- About Us
- Local Savings
- Green Editions
- Legal Notices
- Weekly Ads
Kono, Hower argued about money
Prosecutors revealed a possible motive in last years murder of store owner Al Kono, stating in Kitsap County Superior Court on Friday that the victim and his shooter had argued about money the day before the killing.
Deputy Prosecutor Kelly Montgomery said in a hearing the state will present evidence that Kono told accused murderer Wayne Brent Hower he expected him to pay some of the large tab he had amassed at his store, and the two fought.
The defendant told him to (back) off, and that he would deal with him later and he did, Montgomery said.
Hower, 45, is accused of shooting Kono last June in front of P.J.s Market, the store Kono owned for several years on Mile Hill Drive. Diagnosed in the past with both schizophrenia and schizo-affective disorder, Hower has pleaded not-guilty by reason of insanity to first-degree murder.
Law enforcement officials investigating the incident did not publicly release information regarding a possible motive for the crime, but several customers and others witnessed the afternoon shooting.
According to one witness, Matthew Hargis, who said he was having coffee with Kono in front of the store shortly before the shooting at approximately 1:20 p.m. on June 23, Hower pulled a shotgun out of his car, shot Kono in the head, then walked over to Konos body.
Before returning to his car and calmly driving away, Hargis said Hower turned to him and said, Dont worry, my problem is not with you. It was with (Kono).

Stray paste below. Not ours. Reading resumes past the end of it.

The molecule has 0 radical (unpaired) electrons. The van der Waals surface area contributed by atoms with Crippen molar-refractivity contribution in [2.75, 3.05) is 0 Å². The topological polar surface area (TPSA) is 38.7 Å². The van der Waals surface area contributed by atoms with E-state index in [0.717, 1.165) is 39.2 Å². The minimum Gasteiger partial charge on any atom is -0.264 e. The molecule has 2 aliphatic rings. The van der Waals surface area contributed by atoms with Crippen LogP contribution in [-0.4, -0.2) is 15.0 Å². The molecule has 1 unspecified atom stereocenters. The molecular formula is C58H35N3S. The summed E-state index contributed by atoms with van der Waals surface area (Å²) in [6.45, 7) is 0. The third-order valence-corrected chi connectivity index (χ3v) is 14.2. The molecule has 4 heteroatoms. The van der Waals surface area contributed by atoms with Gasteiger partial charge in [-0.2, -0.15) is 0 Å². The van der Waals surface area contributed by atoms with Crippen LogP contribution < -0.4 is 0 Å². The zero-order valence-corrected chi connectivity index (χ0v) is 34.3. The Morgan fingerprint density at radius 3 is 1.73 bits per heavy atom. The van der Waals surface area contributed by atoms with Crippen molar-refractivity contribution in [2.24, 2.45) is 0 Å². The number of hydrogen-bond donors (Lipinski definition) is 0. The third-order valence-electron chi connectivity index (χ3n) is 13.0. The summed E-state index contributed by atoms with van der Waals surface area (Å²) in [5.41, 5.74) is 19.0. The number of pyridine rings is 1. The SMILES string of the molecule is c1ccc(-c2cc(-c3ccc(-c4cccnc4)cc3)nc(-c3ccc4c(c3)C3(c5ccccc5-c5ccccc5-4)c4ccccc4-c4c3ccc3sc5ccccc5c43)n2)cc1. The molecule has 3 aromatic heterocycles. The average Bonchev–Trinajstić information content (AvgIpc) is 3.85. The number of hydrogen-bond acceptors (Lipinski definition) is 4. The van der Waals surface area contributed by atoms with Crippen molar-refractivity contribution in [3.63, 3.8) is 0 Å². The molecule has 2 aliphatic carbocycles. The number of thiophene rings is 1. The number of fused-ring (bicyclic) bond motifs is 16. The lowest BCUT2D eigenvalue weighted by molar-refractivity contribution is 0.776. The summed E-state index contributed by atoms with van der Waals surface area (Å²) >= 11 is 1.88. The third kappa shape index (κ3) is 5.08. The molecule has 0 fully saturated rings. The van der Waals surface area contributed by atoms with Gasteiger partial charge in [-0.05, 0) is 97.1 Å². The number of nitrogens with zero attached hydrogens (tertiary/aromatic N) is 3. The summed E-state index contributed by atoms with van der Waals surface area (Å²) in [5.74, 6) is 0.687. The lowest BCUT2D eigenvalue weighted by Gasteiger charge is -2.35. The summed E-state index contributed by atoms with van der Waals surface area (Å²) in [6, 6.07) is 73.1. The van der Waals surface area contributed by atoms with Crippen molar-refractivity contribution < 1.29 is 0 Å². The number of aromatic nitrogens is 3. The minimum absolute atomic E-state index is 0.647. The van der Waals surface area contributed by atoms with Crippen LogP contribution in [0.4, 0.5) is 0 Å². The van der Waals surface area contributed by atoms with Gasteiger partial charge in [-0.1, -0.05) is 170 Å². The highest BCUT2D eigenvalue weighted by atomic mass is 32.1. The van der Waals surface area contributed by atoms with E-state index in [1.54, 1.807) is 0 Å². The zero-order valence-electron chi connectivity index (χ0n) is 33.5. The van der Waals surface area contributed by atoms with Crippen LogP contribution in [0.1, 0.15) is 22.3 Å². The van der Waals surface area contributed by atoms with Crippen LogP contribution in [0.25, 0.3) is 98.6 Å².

Shortly afterward, when deputies arrested Hower at his home, they reported he exited his vehicle and immediately displayed his hands, followed their orders and repeatedly stated, Im cooperating.
Later, when deputies asked him what happened, Hower reportedly said, Not right now. I think I will talk to my attorney first.
The states medical expert, Park Dietz, determined that Howers statement to Hargis indicated he was assuring him that he was not going to shoot him, too, which shows that he knew it was wrong to shoot people, and that what he said to the deputies revealed he knew they were there because he shot Kono, and he was trying to prevent being shot himself.
These behaviors clearly show that he was not beyond the influences of criminal law, Dietz wrote, explaining that he disagreed with the previous determinations by Drs. R.M. Hart and Pogos Voskanian that Hower did not adequately know right from wrong.
Howers trial is scheduled to begin on April 12. Judge Leila Mills said Friday that 400 potential jurors have already been summoned, and approximately 150 witnesses may be called to testify.